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Kore Wilbert, 29, is a former member of hip-hop group The Royal Illete, has twice competed on the winning team at Taste of St. Louis’ Chef Battle Royale, and from time to time he works the line at Mad Tomato and MX Movies. But as sous chef at DePaul Health Center, the L’École Culinaire graduate is a rising rock star in institutional dining, proving that cooking outside the confines of a restaurant has its perks, especially when you want to be a family man.

What’s it like to cook at a hospital?
It was a whole different world coming from a small restaurant where you feed 250 people a night to thousands of people on a daily basis.

What’s your job?
I’ve got 30 guys under me. I work with the catering staff, and we do production for the cafeteria, as well as patient room service. And we feed the other facility, St. Vincent’s. That’s behavioral health, and we feed the adults, the children, the adolescents. They give me the control to put it all together.

Is the kitchen decked out?
We have everything: flattops, ranges, 60-gallon tilt skillets. We have these really cool machines called Rationals. They are ovens and smokers and steamers. I’d never worked with one before I came here. We have four walk-ins (It took me three weeks to know where everything was.). We have a CVap, an immersion circulator – everything you can think of. And if we don’t have it we can get it, which is something that a small restaurant won’t be able to do.

Why have cutting-edge kitchen equipment at a hospital?
Usually when people are staying here, it’s because they are ill or coming to see a loved one. We want to make sure that the food is something they don’t have to worry about. That it’s something that’s really good, that’s comforting, that can maybe change their mood even just a little bit to make their stay more comfortable.

What are best-sellers at the cafeteria?
We’re never going to get rid of our chicken wings. Rice noodles and beef: All the nursing staff, if it’s that day, they are going to be there. Once a year we do soul food, which is very popular. People will bring their lunch all year, but on that day, they head right down to the cafeteria. It just let’s you know that the hospital does have a sense of community.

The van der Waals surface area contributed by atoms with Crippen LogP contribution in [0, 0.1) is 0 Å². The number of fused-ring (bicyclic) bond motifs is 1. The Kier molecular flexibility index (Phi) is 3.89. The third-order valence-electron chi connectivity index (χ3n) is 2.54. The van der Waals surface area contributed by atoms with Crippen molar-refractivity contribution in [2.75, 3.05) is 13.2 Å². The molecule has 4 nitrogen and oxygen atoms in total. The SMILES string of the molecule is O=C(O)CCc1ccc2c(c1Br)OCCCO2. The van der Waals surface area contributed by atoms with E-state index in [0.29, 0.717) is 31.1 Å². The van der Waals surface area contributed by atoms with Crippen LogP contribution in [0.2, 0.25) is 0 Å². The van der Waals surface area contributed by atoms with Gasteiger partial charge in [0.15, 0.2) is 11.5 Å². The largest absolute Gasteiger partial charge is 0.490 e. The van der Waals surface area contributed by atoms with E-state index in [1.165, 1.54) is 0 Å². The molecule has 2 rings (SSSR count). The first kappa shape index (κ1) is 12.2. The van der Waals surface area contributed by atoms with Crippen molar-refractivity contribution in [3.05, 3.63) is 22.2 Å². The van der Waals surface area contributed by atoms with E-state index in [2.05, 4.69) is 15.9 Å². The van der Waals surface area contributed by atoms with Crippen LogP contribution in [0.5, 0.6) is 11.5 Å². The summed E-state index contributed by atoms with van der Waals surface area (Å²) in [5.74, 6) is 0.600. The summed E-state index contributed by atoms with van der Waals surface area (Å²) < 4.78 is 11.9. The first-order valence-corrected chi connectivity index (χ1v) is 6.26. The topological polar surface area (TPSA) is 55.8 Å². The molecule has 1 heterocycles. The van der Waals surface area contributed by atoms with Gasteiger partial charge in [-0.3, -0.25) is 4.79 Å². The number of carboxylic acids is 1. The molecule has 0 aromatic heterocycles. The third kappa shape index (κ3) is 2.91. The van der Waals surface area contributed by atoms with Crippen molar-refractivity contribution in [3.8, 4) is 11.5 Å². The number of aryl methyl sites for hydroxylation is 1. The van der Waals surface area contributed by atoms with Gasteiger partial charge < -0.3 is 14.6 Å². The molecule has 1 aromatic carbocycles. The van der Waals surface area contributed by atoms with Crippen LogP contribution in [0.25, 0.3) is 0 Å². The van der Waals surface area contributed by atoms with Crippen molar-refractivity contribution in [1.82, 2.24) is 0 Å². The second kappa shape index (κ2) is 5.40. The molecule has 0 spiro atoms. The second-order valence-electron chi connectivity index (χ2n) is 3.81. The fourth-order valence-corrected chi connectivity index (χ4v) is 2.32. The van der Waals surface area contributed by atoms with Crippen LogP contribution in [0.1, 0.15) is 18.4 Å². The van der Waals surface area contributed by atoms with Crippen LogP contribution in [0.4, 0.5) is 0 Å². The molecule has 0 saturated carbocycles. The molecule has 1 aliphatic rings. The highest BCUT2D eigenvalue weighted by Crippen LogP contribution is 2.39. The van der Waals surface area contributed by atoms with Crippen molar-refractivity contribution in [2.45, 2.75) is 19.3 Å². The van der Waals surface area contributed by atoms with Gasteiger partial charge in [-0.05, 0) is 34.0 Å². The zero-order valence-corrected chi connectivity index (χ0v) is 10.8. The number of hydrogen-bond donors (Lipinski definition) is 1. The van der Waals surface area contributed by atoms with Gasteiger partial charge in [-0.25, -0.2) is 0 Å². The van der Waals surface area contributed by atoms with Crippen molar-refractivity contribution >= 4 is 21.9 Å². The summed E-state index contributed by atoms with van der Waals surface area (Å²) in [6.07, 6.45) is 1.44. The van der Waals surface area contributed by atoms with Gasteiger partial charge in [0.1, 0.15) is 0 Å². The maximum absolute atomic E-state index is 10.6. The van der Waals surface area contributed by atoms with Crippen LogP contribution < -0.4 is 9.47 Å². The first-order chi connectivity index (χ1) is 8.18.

I’ve always perceived of hospital food as bland, gray mush.
People definitely think about it like that. But here, we’ve changed a lot of people’s minds. We don’t cut corners; we do everything from scratch. [At the cafeteria,] you’ve got a lot of options. Our “innovation station” showcases different foods from around the world: Japanese, Italian, Indian … it changes every day.

Do you miss working at a restaurant?
I do. Being on the line, putting out really good dishes, turning over an entire dining room – it’s a rush. Cooking on the line here is completely different. If I was working at a restaurant, I’d be working long nights, long hours and my family would be neglected. [There is] little to no personal life. This job gives me the time to do what I want to do. I can spend time with my kids, put them to bed every night. It’s the perfect job for a chef.

Is the mindset that a restaurant is the only place to find a job as a chef?
It is. But that’s not the only option. You can still be a chef. There are plenty of places you can go. If it’s food-related, you can get into it.

Can you still be a chef and in a hip-hop group?
I dance with my kids, but I don’t perform anymore.

-photo by Ashley Gieseking

In This Issue: Trendwatch – Part 2

Thursday, April 10th, 2014

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Last Course: Earl Grey
Tea is no longer just for drinking. It’s accenting sweet treats across town, and Earl Grey – that black tea with a touch of citrus – is the blend of choice. You can find this timeless classic in baked goods and pastries at 4 Seasons Bakery (Earl Grey macarons), La Patisserie Chouquette (Earl Grey macaron with Cream Earl Grey caramel ganache and Earl Grey tea biscuits), at Comet Coffee (Earl Grey cookies), the recently relocated London Tea Room (lavender Earl Grey bread) and Winslow’s Home (a rotating special of chocolate cake-bread pudding with Earl Grey anglaise). In the mood for a tea-spiked frozen sundry? Go for Earl Grey-blended gelato at Gelateria Tavolini or Gelateria del Leone – both call it London Fog.